In the first situation on the button raising puts pressure on the blinds. They may fold and let you take down the pot right there or they may call with a less than strong hand. Once the flop hits if they check to you and you bet you will likely win if they miss the flop regardless of whether or not you hit your pair. They will also often lay down their hand if an ace or king hits the flop as they will give you credit for having high cards.

In the second situation re-raising a loose player gives you a great deal of information and creates a lot of advantages for you as well. Everyone acting after your re-raise will be much less likely to enter the pot without a very strong holding (although be aware of the players in your game to ensure that this is the case). You will drive out medium strength hands that are a danger to your small pair like KQ, JT and weak aces (Ax) making it much more likely that you end up with the best hand. Your opponent will also give you credit for a strong hand unless they have seen otherwise from you and will likely fold if they miss the flop. You are in a great position to follow through with your aggression through the hand and win the pot. If you’re lucky you’ll flop a set your opponent will hit the flop and your hand will be well disguised.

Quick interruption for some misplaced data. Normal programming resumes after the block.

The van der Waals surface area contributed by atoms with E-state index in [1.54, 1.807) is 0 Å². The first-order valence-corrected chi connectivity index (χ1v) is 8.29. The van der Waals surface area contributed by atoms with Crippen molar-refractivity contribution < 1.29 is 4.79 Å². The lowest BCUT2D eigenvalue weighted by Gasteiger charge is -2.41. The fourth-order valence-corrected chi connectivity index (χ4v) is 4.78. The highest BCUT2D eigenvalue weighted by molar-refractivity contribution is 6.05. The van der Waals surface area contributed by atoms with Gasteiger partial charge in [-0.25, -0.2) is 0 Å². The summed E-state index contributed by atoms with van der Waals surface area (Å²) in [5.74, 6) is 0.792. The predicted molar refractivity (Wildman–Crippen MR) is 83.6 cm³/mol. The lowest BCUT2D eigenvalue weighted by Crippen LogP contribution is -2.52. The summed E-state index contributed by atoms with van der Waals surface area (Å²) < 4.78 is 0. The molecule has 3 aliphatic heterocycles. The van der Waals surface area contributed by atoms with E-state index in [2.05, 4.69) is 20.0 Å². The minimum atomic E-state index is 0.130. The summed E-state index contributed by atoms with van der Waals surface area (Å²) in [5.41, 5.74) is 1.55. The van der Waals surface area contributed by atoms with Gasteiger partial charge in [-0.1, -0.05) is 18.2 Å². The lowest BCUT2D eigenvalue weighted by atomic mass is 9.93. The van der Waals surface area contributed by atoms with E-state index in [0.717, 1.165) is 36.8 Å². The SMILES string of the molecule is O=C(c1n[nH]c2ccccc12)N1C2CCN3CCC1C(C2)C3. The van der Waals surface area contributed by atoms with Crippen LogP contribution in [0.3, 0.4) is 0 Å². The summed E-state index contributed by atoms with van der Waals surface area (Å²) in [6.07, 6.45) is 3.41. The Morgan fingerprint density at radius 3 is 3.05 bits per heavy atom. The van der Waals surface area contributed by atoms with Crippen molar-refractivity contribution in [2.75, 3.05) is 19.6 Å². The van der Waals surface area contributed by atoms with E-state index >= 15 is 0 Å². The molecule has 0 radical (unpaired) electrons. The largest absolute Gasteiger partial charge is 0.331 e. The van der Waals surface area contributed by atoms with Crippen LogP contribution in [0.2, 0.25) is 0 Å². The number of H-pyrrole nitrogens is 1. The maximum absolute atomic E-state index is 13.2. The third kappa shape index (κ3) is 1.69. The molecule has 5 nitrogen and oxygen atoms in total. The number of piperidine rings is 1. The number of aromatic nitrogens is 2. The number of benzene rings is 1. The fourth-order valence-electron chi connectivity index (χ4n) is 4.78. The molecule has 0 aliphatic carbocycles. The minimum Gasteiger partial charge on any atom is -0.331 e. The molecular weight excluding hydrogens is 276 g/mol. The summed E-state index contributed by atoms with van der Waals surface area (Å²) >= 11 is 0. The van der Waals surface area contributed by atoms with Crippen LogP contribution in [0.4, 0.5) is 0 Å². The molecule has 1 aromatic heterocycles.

In the third situation you might be thinking “Why would I just fold a pocket pair? I could hit a set and win a big pot!” While this may be the case the numbers just don’t justify it. First and foremost your position is terrible. You are first to act and there are many players after you who could end up having a big hand. The more players behind you the more likely this is the case. You also don’t know if someone will raise behind you doubling how much it costs to see the flop. Secondly many people could enter the pot meaning any flop that comes is most likely going to make someone a pair bigger than yours. Your only hope is to hit a set and even then there’s no guarantee that it will hold up. You flop a set with a pocket pair roughly once out of every 7.5 times. This essentially means that when the only realistic way of winning the hand is by going to showdown and having the best hand you need roughly 7.5 to 1 odds on your money to justify playing and show a profit. Sure you can win more on future bets in the hand and that is something to be considered but remember that you will not win every time you flop a set as well. I’m sure we can all remember countless times where we flopped sets and lost to straights flushes etc.

Clearly there is no “right” way to play small pocket pairs since every table and situation is different. Understanding what factors to look for and consider when making your decision on how to play your small pocket pair is critical to your success and becoming a better player. If you’re just looking to enjoy the action and the game is wild by all means call with that small pair in early position and hopefully take down that monster pot! If you’re looking to improve your play plug some leaks and become more of a winning player then folding these small pairs in early position is something you can do to lower your variance and improve your bottom line. Until next time good luck at the tables!